A person standing in a doorway thinking

To Go Out or Not to Go Out?

Last night, my husband with AxSpa, Keegan, went out for a creativity circle gathering at our Unitarian Universalist church. He’s been struggling with a flare-up for a few weeks now, as the weather in Pittsburgh goes from the low 80’s to below freezing in a matter of hours some days. (Spring isn’t the kindest on his body.) The whole day I wondered whether he’d end up going out. I could see the dark circles below his eyes and the fatigue of taking care of 2 young kids all day on his face.

Surprisingly, when he got home, all of those signs were gone. I asked him, “How’d it go? I was worried about your AxSpa and whether you’d end up going at all.” He responded, “Well, I knew I was going to be tired no matter if I was enjoying myself while doing my art at home or at church.” I hadn’t thought about it that way.

What are some benefits of socializing for those with AxSpa?

While reflecting on his experience, we realized how socializing for him in this case wasn’t actually going to add more fatigue and stress. Rather, it provided a space to reset and connect. In general, he found that in best case scenarios, socializing provides:

  • Emotional support: A space to vent, laugh, and relax with others while also doing something creative to let go of the stress of the day.
  • Distraction from symptoms: Although the getting ready and driving weren’t the most fun, once he was there and engaged in conversation, the focus from his symptoms transitioned to his art and discussions with others.-
  • Improved mood: Keegan not only looked more energetic, but sounded more energetic. Having a low-effort physical activity coupled with a comfortable space meant he could just relax, let go, and enjoy the moment. This allowed his mood to become more positive and gain mental and emotional energy.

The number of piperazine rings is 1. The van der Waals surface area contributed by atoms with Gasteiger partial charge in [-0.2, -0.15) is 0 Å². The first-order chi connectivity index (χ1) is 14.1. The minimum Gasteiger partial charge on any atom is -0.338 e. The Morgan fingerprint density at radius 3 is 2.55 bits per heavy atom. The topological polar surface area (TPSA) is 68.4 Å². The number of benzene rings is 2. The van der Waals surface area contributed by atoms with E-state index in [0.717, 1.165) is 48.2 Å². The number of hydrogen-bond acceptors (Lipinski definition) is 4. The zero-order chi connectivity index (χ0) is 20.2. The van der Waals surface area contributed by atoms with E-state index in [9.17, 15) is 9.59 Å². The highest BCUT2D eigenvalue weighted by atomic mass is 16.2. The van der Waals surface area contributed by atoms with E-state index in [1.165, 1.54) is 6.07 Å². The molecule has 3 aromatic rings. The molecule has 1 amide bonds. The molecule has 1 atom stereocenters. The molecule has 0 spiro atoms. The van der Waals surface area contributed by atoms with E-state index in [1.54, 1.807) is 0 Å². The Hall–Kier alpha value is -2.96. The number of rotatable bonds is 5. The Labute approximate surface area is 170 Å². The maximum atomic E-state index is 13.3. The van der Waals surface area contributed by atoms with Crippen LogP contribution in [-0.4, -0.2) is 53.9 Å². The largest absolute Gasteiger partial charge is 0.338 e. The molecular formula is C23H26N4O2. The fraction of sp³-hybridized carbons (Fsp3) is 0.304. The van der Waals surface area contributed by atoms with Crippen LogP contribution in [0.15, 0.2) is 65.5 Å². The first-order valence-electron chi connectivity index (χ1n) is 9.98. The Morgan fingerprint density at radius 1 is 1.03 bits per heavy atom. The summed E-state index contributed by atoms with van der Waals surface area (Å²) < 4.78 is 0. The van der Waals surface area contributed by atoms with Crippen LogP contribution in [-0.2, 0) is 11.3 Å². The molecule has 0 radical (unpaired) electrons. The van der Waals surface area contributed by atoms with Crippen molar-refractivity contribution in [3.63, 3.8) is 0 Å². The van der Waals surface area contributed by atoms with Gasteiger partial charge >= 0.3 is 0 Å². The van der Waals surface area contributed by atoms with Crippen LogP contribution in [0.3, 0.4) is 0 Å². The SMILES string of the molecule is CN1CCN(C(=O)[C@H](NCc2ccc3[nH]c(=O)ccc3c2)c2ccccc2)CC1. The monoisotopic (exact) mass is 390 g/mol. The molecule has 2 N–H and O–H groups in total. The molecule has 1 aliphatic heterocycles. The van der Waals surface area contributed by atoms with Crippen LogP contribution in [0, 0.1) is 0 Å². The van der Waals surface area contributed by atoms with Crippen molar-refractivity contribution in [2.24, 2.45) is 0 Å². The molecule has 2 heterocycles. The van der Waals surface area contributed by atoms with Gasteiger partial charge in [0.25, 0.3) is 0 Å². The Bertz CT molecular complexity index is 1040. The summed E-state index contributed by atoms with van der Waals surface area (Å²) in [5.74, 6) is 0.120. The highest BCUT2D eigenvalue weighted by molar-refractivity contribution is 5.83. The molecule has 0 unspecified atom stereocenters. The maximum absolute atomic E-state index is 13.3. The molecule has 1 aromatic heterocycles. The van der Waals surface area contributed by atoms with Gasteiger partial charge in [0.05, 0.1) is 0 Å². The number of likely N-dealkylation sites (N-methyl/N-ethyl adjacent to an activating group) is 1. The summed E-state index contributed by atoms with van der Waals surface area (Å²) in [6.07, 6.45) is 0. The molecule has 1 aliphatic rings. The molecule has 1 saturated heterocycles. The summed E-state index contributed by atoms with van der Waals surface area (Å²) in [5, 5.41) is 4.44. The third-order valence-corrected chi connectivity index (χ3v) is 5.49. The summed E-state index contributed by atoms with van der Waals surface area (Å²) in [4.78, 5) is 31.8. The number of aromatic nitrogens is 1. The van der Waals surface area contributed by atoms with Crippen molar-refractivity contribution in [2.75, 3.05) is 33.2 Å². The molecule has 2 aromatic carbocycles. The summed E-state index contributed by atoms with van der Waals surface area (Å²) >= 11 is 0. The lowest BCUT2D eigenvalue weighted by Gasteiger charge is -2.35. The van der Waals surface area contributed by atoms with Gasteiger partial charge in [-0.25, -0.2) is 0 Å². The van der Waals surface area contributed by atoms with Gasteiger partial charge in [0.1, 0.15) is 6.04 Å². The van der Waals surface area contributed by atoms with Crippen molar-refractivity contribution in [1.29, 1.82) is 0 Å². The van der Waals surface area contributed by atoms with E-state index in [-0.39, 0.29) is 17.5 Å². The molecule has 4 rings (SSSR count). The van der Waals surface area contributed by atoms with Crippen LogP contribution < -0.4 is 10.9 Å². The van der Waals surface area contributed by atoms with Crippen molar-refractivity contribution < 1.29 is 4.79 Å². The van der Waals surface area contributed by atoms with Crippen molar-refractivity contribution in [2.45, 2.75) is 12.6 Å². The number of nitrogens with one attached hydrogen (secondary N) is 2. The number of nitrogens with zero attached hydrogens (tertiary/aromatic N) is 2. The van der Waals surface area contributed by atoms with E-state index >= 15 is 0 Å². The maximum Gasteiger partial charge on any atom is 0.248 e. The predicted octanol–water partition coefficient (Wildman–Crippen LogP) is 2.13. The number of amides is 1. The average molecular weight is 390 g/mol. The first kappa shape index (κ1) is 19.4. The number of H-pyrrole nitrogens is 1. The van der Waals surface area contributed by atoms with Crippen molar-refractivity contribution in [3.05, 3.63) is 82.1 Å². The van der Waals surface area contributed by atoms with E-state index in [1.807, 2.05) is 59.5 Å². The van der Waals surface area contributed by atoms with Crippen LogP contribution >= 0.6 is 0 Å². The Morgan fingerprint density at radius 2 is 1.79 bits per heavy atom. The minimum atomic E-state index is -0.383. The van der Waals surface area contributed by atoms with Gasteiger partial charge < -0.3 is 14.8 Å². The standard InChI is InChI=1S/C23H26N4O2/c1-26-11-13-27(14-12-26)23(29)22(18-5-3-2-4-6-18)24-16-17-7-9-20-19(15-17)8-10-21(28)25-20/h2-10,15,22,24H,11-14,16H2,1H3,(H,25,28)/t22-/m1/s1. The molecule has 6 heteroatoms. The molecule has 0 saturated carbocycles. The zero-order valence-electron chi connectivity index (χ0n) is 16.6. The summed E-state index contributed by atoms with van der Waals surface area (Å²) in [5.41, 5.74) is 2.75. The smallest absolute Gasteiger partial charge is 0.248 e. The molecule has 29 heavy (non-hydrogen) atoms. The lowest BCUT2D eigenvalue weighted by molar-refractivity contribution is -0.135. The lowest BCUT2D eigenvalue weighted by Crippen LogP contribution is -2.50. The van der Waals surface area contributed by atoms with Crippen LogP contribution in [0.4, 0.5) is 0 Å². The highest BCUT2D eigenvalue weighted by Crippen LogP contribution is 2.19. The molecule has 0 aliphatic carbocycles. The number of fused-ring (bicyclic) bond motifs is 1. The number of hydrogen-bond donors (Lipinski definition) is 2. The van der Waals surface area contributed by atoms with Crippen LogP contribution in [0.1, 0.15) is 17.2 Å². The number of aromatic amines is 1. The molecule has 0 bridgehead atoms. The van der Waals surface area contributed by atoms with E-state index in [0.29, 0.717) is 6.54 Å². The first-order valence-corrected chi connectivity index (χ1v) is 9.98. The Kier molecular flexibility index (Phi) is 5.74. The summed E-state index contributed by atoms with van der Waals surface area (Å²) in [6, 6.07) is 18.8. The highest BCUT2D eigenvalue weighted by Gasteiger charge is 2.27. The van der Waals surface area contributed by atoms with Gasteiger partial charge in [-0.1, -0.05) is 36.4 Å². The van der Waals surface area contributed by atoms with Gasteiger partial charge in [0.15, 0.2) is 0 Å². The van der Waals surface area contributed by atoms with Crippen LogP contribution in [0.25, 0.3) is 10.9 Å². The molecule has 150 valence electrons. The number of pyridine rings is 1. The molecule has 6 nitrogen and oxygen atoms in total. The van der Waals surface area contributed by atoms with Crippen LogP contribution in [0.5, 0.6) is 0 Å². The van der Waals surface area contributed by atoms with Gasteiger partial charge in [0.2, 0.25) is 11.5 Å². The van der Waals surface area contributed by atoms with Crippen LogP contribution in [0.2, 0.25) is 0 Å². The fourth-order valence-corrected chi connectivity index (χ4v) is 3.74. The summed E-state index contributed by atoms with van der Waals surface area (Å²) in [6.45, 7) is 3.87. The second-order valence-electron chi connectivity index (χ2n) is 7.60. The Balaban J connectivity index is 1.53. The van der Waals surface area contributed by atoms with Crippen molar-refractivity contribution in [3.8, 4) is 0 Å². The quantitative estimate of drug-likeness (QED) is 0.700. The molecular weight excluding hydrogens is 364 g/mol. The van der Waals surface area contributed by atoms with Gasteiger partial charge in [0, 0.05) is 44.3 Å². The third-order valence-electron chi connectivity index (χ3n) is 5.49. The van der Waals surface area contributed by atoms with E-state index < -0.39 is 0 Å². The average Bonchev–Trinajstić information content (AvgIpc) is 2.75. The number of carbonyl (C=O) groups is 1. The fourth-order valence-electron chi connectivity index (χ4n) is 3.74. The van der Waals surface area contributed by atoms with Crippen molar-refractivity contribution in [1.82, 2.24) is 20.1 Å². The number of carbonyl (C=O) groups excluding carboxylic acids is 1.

How does Keegan know when he can push through the symptoms?

I was most curious about how Keegan knew he’d be able to go even through all these flare-up symptoms he’d been having. He told me he rethought his expectations and goals of the experiences, for instance:

  • Going doesn’t have to mean going for the entire time. The gathering lasted for 2 hours from 6:30-8:30 pm. He told himself that even if he only stayed 30 minutes or an hour, it’d be worth the time.
  • Finding an activity that's low effort and easy to manage through movement and diet. Doing art in a group setting meant he could pace himself when it came to providing his body with what he needed during a flare-up. For instance, he knew he’d need a salad to stick to his mediterranean diet and brought along a big bottle of water. (As opposed to an activity that requires a significant modification to his activity level or the need to eat food that could worsen symptoms.)
  • Take needed medication right before going. Keegan’s doctor allows him to take Motrin (aka ibuprofen) and Tylenol (aka acetaminophin) on a rotated schedule for pain management. So, Keegan timed his medications so they would begin their effect at the start of the gathering.
  • Sometimes, he just needs to find someone to listen. Even if it's only for a little bit, talking to others about being a stay-at-home parent provides so much relief that it's worth the challenge of getting ready and getting there.

Being social can be draining for many with AxSpa, but Keegan is finding new ways to relax and regain energy through social experiences in our local community. It takes some finessing, but is ultimately rewards him with a sense of purpose, joy, and belonging. How do you fit in socializing into your AxSpa journey?

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